I'm trying to define logonHours for Remote Desktop users on Windows Server 2012; Network Level Authentication is required for remote connections. When an account with restricted logonHours (defined in ActiveDirectory) tries to connect at a denied time, the client (Remote Desktop Connection) responds with:

An authentication error has occurred.
The Local Security Authority cannot be contacted.

If the account tries to login at allowed times, everything works fine. If Network Level Authentication is not required, then the client connects to the server, which denies the logon, but displays the much nicer error message "Your account has time restrictions..."

Is there some way to still require NLA, but present the friendlier notice about time restrictions? Am I missing a policy setting or some other configuration?


The RDP client will display a nice, usable error message if you run it from a machine that is joined to a trusting domain, and the RDP client must be able to resolve the hostname of the RDP server (session host).

  • The RDP client must be joined to a domain that trusts the domain that the RDP server is in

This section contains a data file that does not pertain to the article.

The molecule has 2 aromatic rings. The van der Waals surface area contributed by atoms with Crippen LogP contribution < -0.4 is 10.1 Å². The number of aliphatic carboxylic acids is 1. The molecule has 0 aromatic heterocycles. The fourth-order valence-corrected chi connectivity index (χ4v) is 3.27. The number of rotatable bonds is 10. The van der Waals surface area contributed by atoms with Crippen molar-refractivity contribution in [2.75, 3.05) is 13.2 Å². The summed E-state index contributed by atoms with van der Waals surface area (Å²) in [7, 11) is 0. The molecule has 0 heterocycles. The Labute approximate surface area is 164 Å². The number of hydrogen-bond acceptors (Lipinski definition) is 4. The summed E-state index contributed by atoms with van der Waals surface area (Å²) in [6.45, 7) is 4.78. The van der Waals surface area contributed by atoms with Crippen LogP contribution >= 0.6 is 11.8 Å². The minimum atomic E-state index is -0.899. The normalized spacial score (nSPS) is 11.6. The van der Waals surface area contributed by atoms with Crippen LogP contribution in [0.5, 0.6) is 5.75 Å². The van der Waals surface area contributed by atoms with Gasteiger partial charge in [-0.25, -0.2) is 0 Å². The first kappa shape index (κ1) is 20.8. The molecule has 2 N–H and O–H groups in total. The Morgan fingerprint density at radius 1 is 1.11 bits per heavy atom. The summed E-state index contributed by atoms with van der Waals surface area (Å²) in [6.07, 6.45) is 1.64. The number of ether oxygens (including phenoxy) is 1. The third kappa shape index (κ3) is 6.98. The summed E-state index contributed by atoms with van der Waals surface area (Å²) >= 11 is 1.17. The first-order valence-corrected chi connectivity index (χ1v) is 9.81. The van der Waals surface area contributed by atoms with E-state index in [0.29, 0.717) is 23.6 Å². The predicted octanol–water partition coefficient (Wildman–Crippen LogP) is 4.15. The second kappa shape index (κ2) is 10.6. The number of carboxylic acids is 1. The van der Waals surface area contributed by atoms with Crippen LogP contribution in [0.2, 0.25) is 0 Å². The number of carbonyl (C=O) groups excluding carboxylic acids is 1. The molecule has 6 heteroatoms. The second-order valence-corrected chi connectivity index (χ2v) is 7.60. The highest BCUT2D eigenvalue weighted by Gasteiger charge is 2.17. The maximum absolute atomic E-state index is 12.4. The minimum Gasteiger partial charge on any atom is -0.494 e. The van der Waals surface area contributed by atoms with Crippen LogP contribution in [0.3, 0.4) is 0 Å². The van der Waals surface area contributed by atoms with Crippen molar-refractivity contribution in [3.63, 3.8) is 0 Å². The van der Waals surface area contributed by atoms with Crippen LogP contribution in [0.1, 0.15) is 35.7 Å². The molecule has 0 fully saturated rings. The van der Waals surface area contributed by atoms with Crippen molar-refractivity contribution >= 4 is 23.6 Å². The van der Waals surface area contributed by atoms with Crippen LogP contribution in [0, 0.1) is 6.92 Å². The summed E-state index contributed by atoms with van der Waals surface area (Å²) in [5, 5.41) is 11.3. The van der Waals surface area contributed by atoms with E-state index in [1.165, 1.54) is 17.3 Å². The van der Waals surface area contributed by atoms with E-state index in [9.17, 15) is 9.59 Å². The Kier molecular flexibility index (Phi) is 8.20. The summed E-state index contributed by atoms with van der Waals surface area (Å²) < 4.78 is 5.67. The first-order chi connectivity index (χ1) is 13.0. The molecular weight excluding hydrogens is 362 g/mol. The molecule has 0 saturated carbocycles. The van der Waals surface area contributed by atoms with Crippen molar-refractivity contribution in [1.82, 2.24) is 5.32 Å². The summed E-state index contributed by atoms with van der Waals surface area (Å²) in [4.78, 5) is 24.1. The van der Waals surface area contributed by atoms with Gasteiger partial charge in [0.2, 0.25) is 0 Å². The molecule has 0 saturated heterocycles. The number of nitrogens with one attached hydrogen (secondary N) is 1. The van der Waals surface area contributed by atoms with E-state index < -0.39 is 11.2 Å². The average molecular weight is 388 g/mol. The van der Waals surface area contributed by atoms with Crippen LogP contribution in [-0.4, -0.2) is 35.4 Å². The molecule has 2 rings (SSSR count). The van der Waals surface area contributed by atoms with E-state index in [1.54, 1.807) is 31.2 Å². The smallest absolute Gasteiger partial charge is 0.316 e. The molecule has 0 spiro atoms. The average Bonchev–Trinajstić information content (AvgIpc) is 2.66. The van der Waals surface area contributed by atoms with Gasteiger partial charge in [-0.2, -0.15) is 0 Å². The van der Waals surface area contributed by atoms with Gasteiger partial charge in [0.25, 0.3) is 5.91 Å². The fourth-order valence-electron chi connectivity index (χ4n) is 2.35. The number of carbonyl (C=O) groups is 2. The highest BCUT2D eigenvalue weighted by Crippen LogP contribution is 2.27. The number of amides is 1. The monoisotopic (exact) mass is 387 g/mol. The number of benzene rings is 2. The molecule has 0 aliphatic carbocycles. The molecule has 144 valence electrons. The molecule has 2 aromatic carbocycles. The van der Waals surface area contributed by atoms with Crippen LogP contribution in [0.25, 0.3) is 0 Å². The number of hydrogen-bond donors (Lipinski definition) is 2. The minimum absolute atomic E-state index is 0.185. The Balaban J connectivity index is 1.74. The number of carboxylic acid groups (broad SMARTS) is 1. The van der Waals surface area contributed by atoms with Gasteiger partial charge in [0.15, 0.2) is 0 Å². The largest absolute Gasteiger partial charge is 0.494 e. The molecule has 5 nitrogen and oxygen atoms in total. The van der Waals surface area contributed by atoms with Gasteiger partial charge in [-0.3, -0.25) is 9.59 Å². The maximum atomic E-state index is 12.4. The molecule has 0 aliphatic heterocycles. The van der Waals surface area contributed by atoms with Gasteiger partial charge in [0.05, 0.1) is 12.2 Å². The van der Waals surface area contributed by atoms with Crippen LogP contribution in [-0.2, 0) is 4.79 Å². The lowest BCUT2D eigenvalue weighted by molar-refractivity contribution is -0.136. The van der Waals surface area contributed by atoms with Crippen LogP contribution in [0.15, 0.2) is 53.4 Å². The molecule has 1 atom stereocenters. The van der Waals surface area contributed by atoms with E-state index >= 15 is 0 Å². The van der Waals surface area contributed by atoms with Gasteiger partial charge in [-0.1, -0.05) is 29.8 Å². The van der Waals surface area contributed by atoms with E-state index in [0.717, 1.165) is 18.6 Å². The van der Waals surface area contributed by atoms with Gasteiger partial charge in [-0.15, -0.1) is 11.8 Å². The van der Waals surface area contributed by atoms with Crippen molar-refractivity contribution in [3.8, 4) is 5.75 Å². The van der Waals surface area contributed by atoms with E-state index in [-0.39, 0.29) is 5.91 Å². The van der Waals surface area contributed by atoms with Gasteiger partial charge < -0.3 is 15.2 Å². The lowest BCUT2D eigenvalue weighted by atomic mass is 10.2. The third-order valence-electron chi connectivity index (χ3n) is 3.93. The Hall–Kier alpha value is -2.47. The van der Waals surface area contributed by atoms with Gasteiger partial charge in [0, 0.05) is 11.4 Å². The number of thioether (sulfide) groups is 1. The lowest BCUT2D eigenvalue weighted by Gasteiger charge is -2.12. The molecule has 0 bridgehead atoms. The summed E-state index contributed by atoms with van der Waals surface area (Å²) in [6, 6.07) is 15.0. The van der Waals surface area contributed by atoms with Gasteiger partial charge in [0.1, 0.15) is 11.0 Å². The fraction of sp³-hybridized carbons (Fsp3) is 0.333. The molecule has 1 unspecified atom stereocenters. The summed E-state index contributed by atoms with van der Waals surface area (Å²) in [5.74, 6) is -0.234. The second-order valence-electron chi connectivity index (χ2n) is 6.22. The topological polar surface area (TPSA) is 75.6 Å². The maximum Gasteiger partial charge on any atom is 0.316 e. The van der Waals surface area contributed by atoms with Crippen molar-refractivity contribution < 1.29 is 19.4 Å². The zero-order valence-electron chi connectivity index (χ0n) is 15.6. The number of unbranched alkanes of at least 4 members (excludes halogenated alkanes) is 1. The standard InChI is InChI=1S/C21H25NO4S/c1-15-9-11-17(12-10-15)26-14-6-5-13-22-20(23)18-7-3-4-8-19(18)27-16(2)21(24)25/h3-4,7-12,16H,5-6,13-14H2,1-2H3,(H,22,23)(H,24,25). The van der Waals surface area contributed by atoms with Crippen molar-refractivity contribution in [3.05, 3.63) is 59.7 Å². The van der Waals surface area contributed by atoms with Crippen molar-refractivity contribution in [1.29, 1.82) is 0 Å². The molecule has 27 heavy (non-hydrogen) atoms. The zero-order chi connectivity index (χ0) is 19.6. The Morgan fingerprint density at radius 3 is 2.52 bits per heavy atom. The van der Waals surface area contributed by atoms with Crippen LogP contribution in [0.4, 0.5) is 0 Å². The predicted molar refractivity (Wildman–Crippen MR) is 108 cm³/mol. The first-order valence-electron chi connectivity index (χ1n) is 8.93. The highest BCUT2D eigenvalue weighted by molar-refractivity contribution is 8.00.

• Date and time must be synchronized
  • Connect to the RDP server using the host name or FQDN, not its IP address

This error will occur if any of the above requirements are not met.

In this case, this is actually caused by the additional security provided by NLA. This is a feature. A computer that is not trusted by the domain of the RDP server should not be able to gain any kind of information on the account being used.

The error message "Local Security Authority cannot be contacted" prevents information being leaked on whether the user account is invalid, expired, untrusted, time-restricted, or anything else an attacker may use to identify valid accounts, to untrusted computers running the RDP client.


You are asking for an application-layer error message but you want a network-layer security feature. You can't have your cake and eat it too.

The network layer cannot connect to the application layer. So the message you receive is completely accurate.


Found same message appeared from a failed Win 7 RDP connection to a Win 2012 R2 server. I tested a connection to same server using the same account from my macbook using Royal TSX for RDP and got a warning that the password had expired. Reset password and the user was able to log on via their Win 7 RDP session.


This means your Workstation service has been disabled. Re-enable it and you should be good to go.

Fire up a command line with Administrator privileges run the following command:

sc config LanmanWorkstation start= auto
sc start LanmanWorkstation

Please note there is a space after start= auto

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